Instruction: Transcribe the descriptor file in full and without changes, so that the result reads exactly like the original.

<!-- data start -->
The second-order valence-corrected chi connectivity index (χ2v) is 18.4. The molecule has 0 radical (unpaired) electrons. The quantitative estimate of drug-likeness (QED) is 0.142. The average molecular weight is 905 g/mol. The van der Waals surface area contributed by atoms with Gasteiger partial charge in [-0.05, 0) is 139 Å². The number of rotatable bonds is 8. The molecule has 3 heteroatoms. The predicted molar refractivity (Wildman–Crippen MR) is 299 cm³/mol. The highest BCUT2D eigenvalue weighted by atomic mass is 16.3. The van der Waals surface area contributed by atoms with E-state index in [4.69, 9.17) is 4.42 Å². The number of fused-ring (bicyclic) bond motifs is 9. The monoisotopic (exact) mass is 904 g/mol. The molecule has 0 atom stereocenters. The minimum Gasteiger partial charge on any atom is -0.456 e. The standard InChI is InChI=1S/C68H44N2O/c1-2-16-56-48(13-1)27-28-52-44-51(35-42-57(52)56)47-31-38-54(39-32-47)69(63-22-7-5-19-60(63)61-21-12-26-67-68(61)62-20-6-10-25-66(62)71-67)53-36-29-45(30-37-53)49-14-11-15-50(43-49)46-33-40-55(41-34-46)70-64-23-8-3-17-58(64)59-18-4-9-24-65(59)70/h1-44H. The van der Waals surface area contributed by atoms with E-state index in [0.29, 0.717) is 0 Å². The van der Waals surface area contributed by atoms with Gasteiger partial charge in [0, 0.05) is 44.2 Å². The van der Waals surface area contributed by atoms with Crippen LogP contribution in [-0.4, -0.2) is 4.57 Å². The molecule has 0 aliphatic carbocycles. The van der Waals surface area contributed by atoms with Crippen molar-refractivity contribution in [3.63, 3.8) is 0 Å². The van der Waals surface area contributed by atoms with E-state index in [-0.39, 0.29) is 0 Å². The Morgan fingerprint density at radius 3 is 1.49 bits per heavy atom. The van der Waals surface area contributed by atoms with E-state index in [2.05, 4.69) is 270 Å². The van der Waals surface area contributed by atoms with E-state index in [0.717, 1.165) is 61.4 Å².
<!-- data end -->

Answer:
The second-order valence-corrected chi connectivity index (χ2v) is 18.4. The molecule has 0 radical (unpaired) electrons. The quantitative estimate of drug-likeness (QED) is 0.142. The average molecular weight is 905 g/mol. The van der Waals surface area contributed by atoms with Gasteiger partial charge in [-0.05, 0) is 139 Å². The number of rotatable bonds is 8. The molecule has 3 heteroatoms. The predicted molar refractivity (Wildman–Crippen MR) is 299 cm³/mol. The highest BCUT2D eigenvalue weighted by atomic mass is 16.3. The van der Waals surface area contributed by atoms with E-state index in [4.69, 9.17) is 4.42 Å². The number of fused-ring (bicyclic) bond motifs is 9. The monoisotopic (exact) mass is 904 g/mol. The molecule has 0 atom stereocenters. The minimum Gasteiger partial charge on any atom is -0.456 e. The standard InChI is InChI=1S/C68H44N2O/c1-2-16-56-48(13-1)27-28-52-44-51(35-42-57(52)56)47-31-38-54(39-32-47)69(63-22-7-5-19-60(63)61-21-12-26-67-68(61)62-20-6-10-25-66(62)71-67)53-36-29-45(30-37-53)49-14-11-15-50(43-49)46-33-40-55(41-34-46)70-64-23-8-3-17-58(64)59-18-4-9-24-65(59)70/h1-44H. The van der Waals surface area contributed by atoms with E-state index in [0.29, 0.717) is 0 Å². The van der Waals surface area contributed by atoms with Gasteiger partial charge in [0, 0.05) is 44.2 Å². The van der Waals surface area contributed by atoms with Crippen LogP contribution in [-0.4, -0.2) is 4.57 Å². The molecule has 0 aliphatic carbocycles. The van der Waals surface area contributed by atoms with Crippen molar-refractivity contribution in [3.63, 3.8) is 0 Å². The van der Waals surface area contributed by atoms with E-state index in [-0.39, 0.29) is 0 Å². The Morgan fingerprint density at radius 3 is 1.49 bits per heavy atom. The van der Waals surface area contributed by atoms with E-state index in [2.05, 4.69) is 270 Å². The van der Waals surface area contributed by atoms with E-state index in [0.717, 1.165) is 61.4 Å².